Horowitz, Sarah Rebecca Rachel Leah
HOROWITZ, SARAH REBECCA RACHEL LEAH
HOROWITZ, SARAH REBECCA RACHEL LEAH (18th century), author of Tkhine Imohes ("Supplication of the Matriarchs"). Leah Horowitz (as she was known) was the daughter of Jacob Jokel ben Meir ha-Levi *Horowitz (1680–1755) and Reyzel bat Heshl and spent most of her life in Bolechow, Polish Galicia. Three of Leah's brothers were rabbis, of whom the most eminent was Isaac *Horowitz. As the sister of eminent brothers, Leah disproved the claim that the only educated women were the daughters of learned rabbis who had no sons.
Leah Horowitz was renowned for her exceptional knowledge of Talmud and Kabbalah. The memoirist Ber of Bolechow reports that Leah helped him prepare for his Talmud lesson with her brother, Rabbi Mordecai. The anonymous work Sefer Oẓar Siḥot Ḥakhamim also describes her as "a great scholar, well versed in the Talmud" and recounts her talmudic discussion with another learned woman, Dinah, the wife of Saul Halevi (chief rabbi of The Hague from 1748 to 1785).
Horowitz was the author of the Tkhine Imohes, an eightpage, trilingual prayer for the Sabbath before the New Moon, a traditional focus of women's piety. (Another work, Tkhine Moyde Ani, was attributed to her erroneously.) The Tkhine Imohes contains a Hebrew introduction, a piyyut (liturgical poem) in Aramaic, and a Yiddish prose paraphrase of the poem. This text has historical importance as one of the few extant works written by an 18th-century East European Jewish woman. In the Hebrew introduction to her tkhine, Horowitz defended the legitimacy of female involvement in talmudic and halakhic discourse and discussed the significance of women's prayer. She argued that since women's prayer can bring the redemption, women should pray in synagogue twice each day; she also explained that true prayer is not for human needs, but for the reunification of the sundered sefirot (divine attributes) of Tiferet and Shekhinah. However, Horowitz's arguments were largely ignored by contemporaries. After the first few editions, the Hebrew introduction and the Aramaic piyyut were no longer printed, leaving the Yiddish paraphrase, the only portion accessible to most female readers.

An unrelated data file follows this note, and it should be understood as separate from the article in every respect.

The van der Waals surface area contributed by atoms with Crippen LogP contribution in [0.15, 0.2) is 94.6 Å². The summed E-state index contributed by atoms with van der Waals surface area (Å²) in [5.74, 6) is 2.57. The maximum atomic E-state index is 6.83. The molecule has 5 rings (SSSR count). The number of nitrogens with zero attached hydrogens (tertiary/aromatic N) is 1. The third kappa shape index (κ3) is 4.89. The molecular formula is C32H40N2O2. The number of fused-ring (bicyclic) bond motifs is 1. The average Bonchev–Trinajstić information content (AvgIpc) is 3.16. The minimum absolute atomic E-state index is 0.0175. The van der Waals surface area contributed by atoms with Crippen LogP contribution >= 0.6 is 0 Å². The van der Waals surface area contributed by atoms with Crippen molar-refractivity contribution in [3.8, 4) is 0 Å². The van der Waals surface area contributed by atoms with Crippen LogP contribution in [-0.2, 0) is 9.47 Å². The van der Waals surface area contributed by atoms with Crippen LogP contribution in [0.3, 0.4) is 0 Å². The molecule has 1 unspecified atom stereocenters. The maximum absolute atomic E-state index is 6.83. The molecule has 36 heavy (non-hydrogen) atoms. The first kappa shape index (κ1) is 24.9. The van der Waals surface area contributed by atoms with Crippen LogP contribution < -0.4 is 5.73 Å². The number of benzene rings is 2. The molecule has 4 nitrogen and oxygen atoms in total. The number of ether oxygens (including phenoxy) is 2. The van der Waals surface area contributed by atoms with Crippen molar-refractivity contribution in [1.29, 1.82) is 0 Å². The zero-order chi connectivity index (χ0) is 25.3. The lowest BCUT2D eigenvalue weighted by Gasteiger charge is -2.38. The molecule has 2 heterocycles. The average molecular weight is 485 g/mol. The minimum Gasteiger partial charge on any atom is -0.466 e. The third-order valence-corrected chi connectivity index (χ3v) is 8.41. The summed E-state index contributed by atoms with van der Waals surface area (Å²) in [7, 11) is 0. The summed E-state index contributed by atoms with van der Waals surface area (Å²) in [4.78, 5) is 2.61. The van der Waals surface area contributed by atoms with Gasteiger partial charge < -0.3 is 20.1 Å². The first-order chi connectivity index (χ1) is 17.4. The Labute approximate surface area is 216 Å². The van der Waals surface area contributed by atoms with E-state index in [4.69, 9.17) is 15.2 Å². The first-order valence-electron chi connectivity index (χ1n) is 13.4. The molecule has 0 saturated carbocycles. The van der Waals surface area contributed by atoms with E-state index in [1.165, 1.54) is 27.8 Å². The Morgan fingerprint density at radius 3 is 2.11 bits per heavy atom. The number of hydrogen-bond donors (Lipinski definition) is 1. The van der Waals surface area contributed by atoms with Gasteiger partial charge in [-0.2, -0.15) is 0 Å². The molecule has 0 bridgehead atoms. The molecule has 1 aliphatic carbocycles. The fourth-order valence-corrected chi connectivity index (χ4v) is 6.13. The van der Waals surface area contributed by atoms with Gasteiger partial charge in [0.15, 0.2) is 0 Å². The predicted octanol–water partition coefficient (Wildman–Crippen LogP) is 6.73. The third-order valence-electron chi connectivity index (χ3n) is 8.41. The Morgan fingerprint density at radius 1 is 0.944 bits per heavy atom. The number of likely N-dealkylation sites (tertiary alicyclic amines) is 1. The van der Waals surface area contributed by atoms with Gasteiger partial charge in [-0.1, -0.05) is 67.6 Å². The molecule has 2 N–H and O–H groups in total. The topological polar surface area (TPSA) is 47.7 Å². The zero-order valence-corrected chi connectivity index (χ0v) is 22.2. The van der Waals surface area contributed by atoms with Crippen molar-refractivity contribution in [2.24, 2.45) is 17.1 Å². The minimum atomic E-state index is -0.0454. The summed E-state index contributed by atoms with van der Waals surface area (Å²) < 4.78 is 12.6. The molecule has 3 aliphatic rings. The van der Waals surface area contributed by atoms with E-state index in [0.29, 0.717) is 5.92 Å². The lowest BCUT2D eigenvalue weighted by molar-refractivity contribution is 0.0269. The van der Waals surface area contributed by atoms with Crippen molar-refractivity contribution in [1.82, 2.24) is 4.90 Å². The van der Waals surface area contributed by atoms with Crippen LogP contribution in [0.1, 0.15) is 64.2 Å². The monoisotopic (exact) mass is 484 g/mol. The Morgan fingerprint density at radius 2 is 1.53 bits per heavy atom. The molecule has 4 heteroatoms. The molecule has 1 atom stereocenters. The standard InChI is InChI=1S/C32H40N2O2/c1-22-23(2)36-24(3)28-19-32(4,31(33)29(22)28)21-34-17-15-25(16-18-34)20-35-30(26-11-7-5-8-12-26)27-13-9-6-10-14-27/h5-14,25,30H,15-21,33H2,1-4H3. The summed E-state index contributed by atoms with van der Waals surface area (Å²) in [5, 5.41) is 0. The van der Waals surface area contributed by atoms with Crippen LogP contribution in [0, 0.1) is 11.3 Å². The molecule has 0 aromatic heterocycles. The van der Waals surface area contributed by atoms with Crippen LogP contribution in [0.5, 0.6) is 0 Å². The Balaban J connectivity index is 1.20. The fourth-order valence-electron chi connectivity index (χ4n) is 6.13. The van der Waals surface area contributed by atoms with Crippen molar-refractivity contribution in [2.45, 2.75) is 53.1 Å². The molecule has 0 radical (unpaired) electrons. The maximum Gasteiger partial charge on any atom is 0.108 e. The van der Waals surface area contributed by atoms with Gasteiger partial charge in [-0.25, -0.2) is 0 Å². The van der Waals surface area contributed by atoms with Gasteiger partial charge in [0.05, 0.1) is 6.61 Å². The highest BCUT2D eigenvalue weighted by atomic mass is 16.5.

The Yiddish text laments the bitterness of the exile, naming the New Moon as a time of favor and invoking the protection of each of the four biblical matriarchs. Horowitz's central theme is the midrashic trope of the children of Israel weeping at Rachel's grave as they go into exile. Rachel, a symbol of the Shekhinah, then entreats the Holy Blessed One (Tiferet), with tears, to redeem the Israelites. Leah suggests that women in her day should follow the example of the children of Israel and of "our faithful Mother Rachel" to hasten redemption through prayers and tears. Together with Horowitz's images of the other matriarchs, Tkhine Imohes combines an appreciation of women's traditional roles with the assertion that women have far more spiritual power than is usually recognized.
C. Weissler, Voices of the Matriarchs, ch. 7 (1998); H. Liberman, "Tehinnah imahot u-Tehinnat Sheloshah She'arim," in: Kiryat Sefer, 36 (1961),112–22; Ber of Bolechow, Zikhronot R. Dov mi-Bolehov, ed. M. Vishnitzer (1922), 44.
[Chava Weissler (2nd ed.)]
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